False OLE automation alerts?

I have just started using Comodo, coming from Zone Alarm. I like it alot, but I keep getting these false alerts (I think) whenever I use Firefox while another program is running. See atachment: you can substitute Steam with many other programs, PoverDVD and Cpu-Z among others. The worst thing is if I deny this my internet connection dies needing a reboot.

Should I just allow and remember them. Or will this create rules that will be do more damage than good?

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I also get these from time-to-time! They usually (maybe always?) involve opening one application while another one is running. I usually just allow them, as they seem to be inconsequential, but they are a real nuisance and Comodo ought to be trying to avoid them IMHO.

Hello Moquia and pudelein,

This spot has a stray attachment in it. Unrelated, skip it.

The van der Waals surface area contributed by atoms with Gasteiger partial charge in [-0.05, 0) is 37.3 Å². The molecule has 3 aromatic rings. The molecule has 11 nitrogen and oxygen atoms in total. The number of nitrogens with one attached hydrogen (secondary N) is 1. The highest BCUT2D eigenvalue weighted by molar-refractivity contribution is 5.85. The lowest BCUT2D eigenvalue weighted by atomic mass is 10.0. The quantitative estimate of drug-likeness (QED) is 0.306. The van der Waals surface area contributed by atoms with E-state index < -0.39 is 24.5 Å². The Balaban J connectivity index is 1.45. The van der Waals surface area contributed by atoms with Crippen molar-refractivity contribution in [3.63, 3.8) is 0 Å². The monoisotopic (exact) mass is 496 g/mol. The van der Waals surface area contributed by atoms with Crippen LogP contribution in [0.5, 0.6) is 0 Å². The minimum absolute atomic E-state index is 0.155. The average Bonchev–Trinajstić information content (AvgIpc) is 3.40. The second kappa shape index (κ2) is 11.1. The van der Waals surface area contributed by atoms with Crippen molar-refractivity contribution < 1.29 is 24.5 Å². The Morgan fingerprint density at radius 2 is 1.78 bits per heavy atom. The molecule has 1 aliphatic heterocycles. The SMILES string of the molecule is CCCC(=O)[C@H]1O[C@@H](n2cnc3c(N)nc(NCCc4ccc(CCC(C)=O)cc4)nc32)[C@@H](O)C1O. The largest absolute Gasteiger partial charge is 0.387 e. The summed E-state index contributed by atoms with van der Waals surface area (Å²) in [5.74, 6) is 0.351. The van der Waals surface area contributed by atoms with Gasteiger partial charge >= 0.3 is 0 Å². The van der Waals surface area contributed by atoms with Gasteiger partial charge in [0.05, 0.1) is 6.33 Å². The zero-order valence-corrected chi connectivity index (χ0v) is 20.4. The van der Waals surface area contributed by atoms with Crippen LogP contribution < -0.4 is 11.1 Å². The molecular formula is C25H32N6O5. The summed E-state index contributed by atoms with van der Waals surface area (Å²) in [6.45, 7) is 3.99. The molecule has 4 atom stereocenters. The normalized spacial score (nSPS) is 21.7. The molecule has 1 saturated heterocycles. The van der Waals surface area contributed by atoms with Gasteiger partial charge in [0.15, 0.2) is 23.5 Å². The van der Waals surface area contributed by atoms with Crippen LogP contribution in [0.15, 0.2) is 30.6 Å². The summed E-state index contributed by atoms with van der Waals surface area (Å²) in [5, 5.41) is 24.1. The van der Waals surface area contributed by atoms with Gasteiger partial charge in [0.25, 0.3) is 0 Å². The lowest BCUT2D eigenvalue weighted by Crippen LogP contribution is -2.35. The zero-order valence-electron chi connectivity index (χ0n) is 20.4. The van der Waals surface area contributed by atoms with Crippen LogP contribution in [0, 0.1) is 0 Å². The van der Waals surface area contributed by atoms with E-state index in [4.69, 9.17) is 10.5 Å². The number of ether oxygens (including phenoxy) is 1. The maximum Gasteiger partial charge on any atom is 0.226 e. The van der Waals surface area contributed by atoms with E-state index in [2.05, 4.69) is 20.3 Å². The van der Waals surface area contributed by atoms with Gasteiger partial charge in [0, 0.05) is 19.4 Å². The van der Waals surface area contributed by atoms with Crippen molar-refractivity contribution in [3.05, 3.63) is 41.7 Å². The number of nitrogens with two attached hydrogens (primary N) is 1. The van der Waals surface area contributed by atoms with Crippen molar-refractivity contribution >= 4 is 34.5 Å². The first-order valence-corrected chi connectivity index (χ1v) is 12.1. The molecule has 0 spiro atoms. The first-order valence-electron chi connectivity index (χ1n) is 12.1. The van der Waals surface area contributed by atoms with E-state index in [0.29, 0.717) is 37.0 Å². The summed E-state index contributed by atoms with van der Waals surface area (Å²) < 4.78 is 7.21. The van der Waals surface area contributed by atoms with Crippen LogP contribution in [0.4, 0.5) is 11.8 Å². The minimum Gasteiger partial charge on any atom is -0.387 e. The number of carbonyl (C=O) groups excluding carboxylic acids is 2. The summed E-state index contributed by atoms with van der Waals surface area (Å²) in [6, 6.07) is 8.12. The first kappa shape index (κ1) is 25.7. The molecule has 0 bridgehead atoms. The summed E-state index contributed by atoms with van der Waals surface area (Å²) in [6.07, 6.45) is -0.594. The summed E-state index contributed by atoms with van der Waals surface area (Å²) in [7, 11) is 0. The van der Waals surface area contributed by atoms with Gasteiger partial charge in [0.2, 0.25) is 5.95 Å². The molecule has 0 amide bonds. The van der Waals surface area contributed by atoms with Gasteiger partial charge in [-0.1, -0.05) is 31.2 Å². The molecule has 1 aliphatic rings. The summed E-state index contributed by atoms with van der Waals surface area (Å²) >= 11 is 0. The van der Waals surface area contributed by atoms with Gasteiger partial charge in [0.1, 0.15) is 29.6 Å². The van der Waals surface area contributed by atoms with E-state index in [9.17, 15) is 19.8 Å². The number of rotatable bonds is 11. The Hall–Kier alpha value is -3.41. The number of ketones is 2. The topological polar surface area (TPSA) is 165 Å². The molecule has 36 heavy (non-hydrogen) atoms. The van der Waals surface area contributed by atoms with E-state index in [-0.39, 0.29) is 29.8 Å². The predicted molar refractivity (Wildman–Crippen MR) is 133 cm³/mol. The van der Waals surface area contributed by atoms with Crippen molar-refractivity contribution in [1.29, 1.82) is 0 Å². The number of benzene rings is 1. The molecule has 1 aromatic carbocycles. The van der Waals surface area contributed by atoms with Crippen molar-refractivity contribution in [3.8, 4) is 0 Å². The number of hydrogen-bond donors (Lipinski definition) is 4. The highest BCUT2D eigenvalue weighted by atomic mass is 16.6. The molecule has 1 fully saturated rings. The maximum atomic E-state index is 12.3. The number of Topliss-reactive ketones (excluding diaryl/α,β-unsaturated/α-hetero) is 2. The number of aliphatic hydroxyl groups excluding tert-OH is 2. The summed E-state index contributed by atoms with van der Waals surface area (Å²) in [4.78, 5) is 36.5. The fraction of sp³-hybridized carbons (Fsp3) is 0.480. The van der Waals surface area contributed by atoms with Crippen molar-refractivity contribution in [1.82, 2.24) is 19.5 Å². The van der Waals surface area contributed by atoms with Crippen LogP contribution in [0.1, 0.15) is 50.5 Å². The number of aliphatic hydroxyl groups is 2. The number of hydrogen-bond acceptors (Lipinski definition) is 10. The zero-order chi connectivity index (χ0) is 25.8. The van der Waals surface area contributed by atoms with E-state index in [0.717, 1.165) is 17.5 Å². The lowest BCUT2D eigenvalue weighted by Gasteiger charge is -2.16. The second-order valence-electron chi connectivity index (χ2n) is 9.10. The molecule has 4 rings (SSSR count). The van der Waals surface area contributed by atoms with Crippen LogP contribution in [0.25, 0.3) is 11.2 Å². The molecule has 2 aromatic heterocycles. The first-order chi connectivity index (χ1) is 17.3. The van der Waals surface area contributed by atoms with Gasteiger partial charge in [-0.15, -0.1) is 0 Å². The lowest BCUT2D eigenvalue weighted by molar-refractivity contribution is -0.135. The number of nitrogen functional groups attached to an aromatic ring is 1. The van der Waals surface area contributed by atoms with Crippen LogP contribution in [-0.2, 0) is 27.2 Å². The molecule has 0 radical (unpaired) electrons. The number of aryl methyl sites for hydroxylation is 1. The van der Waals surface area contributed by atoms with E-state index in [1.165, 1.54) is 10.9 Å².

welcome to the forums. Comodo monitors for COM/OLE automation attempts, and this is perfectly normal and one of many reasons why Comodo’s security is so powerful. Please see the screenshot for all the different types of “application behaviour analysis” that Comodo offers, including the COM/OLE one, found under: Advanced->Application Behaviour Analysis->Configure . This is just one of several techniques malware can use to infect a pc. Of course, it is also a technique used by legitimate apps, so it is necessary to allow these. Yes, these prompts can be annoying for the first little while, but once you do allow the legitimate attempts, choosing “Remember my answer…” you will not see those prompts again. The key, really, is to know which ones are legitimate before allowing them. If you are confident your machine is clean of malware, then it is most likely ok to allow them. If you are not sure, you could deny them without choosing “Remember my answer…” and see what happens. If your Internet access is blocked, then you could try again, then allow and choose to remember it.